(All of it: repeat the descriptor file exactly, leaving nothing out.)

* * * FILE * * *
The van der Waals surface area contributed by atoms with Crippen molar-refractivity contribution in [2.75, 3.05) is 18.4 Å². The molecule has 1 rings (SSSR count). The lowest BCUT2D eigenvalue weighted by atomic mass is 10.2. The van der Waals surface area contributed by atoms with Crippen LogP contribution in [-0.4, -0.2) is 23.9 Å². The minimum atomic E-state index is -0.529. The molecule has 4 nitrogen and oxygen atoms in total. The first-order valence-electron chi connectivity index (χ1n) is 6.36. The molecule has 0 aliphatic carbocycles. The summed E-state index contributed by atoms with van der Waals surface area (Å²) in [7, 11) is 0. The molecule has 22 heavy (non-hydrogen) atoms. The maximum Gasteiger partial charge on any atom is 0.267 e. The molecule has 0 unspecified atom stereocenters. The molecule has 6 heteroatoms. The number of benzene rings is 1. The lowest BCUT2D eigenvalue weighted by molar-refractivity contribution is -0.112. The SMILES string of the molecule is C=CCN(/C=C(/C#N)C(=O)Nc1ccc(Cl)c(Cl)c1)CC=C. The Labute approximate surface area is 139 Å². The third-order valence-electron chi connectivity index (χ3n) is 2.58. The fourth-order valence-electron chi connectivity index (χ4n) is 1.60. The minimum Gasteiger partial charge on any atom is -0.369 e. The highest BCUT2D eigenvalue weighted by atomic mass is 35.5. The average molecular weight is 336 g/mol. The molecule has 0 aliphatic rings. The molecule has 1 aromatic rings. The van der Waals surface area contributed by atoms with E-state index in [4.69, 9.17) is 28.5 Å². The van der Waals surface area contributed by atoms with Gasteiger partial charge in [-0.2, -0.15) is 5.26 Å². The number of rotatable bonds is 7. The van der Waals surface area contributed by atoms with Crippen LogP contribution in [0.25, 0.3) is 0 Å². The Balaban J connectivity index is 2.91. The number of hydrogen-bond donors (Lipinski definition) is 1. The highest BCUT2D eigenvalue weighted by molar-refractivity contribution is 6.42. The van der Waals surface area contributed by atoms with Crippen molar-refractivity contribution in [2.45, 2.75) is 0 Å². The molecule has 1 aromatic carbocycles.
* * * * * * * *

The van der Waals surface area contributed by atoms with Crippen molar-refractivity contribution in [2.75, 3.05) is 18.4 Å². The molecule has 1 rings (SSSR count). The lowest BCUT2D eigenvalue weighted by atomic mass is 10.2. The van der Waals surface area contributed by atoms with Crippen LogP contribution in [-0.4, -0.2) is 23.9 Å². The minimum atomic E-state index is -0.529. The molecule has 4 nitrogen and oxygen atoms in total. The first-order valence-electron chi connectivity index (χ1n) is 6.36. The molecule has 0 aliphatic carbocycles. The summed E-state index contributed by atoms with van der Waals surface area (Å²) in [7, 11) is 0. The molecule has 22 heavy (non-hydrogen) atoms. The maximum Gasteiger partial charge on any atom is 0.267 e. The molecule has 0 unspecified atom stereocenters. The molecule has 6 heteroatoms. The number of benzene rings is 1. The lowest BCUT2D eigenvalue weighted by molar-refractivity contribution is -0.112. The SMILES string of the molecule is C=CCN(/C=C(/C#N)C(=O)Nc1ccc(Cl)c(Cl)c1)CC=C. The Labute approximate surface area is 139 Å². The third-order valence-electron chi connectivity index (χ3n) is 2.58. The fourth-order valence-electron chi connectivity index (χ4n) is 1.60. The minimum Gasteiger partial charge on any atom is -0.369 e. The highest BCUT2D eigenvalue weighted by atomic mass is 35.5. The average molecular weight is 336 g/mol. The molecule has 0 aliphatic rings. The molecule has 1 aromatic rings. The van der Waals surface area contributed by atoms with E-state index in [4.69, 9.17) is 28.5 Å². The van der Waals surface area contributed by atoms with Gasteiger partial charge in [-0.2, -0.15) is 5.26 Å². The number of rotatable bonds is 7. The van der Waals surface area contributed by atoms with Crippen LogP contribution in [0.25, 0.3) is 0 Å². The Balaban J connectivity index is 2.91. The number of hydrogen-bond donors (Lipinski definition) is 1. The highest BCUT2D eigenvalue weighted by molar-refractivity contribution is 6.42. The van der Waals surface area contributed by atoms with Crippen molar-refractivity contribution in [2.45, 2.75) is 0 Å². The molecule has 1 aromatic carbocycles.